UNDER THE SKIN
Region 2 UK (PAL) Edition (BFI) vs
Region 0 USA (NTSC) Arrow Home Entertainment
Samantha Morton, Claire Rushbrook, Rita Tushingham
Samantha Morton is an extraordinarily
talented actress, who seems to have found a niche playing fragile
Her career began conventionally enough,
with supporting roles in unremarkable British TV dramas like Boon
and Peak Practice, but she quickly turned to darker, considerably
more challenging material. Her 1991 appearance in the Cracker story
The Big Crunch, as a child kidnapped, drugged and abused by the
leader of a religious cult, seems to have marked a turning point. From
there it was a short step to a more substantial role, as a drug-addicted
teenage runaway in Granada's Band of Gold, a series about a group
of women forced into prostitution. Two years later, with the title role in
Robert Young's LWT adaptation of Jane Eyre headlining her resume,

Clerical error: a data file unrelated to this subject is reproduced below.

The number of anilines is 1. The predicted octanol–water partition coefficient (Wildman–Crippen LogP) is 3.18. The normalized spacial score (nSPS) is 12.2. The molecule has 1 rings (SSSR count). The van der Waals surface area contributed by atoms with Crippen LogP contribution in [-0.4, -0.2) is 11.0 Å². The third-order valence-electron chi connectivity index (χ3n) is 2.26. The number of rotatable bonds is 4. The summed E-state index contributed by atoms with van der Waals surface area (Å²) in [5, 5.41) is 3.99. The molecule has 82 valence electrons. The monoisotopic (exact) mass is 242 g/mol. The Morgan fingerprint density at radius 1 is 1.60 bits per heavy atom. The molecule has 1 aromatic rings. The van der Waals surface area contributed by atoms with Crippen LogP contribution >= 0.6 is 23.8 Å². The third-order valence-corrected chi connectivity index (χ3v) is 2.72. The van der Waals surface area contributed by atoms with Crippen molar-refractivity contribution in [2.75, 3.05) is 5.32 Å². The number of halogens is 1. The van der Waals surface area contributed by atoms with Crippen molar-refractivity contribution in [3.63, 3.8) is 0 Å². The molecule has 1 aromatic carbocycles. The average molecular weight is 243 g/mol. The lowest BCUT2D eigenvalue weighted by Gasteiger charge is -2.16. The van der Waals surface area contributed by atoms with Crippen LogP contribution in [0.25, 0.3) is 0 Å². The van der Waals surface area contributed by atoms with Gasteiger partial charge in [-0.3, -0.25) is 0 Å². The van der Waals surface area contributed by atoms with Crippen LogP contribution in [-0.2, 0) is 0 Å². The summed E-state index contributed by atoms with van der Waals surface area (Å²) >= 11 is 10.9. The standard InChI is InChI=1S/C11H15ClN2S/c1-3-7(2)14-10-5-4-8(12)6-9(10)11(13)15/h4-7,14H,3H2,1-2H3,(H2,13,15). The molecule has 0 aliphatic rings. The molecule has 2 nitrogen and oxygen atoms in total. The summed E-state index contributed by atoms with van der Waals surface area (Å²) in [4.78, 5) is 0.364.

Morton took on her first leading film role, in Carine Adler's remarkable
film Under The Skin.
Under The Skin is about a young
woman, Iris (Morton), who is struggling to make a life for herself. She's
completely devastated when her mother (Tushingham) dies, and her world
starts to disintegrate. She loses her job, alienates her sister (Secrets
and Lies' Rushbrook), and drifts into a series of self-destructive,
increasingly-abusive casual relationships.
Morton's made several films where she's
played similarly-sympathetic roles, most notably her Oscar-nominated role
as the mute partner of Sean Penn's banjo impresario in Woody Allen's
Sweet and Lowdown. Her role as the cocooned 'pre-cog' Agatha in
Minority Report, is an even more extreme example.
Under The Skin is in a different
league. The film is coruscating, and makes for uncomfortable viewing. Iris
is a tragic character, in a situation that's all-too believable. It's
little wonder that the film was such a hit on the festival circuit,
winning the Michael Powell Award at the Edinburgh Film Festival, and the
Critic's Prize at the Toronto International Film Festival.
Under The Skin was originally
released in the US in early 2002, by Arrow Home Entertainment. It's a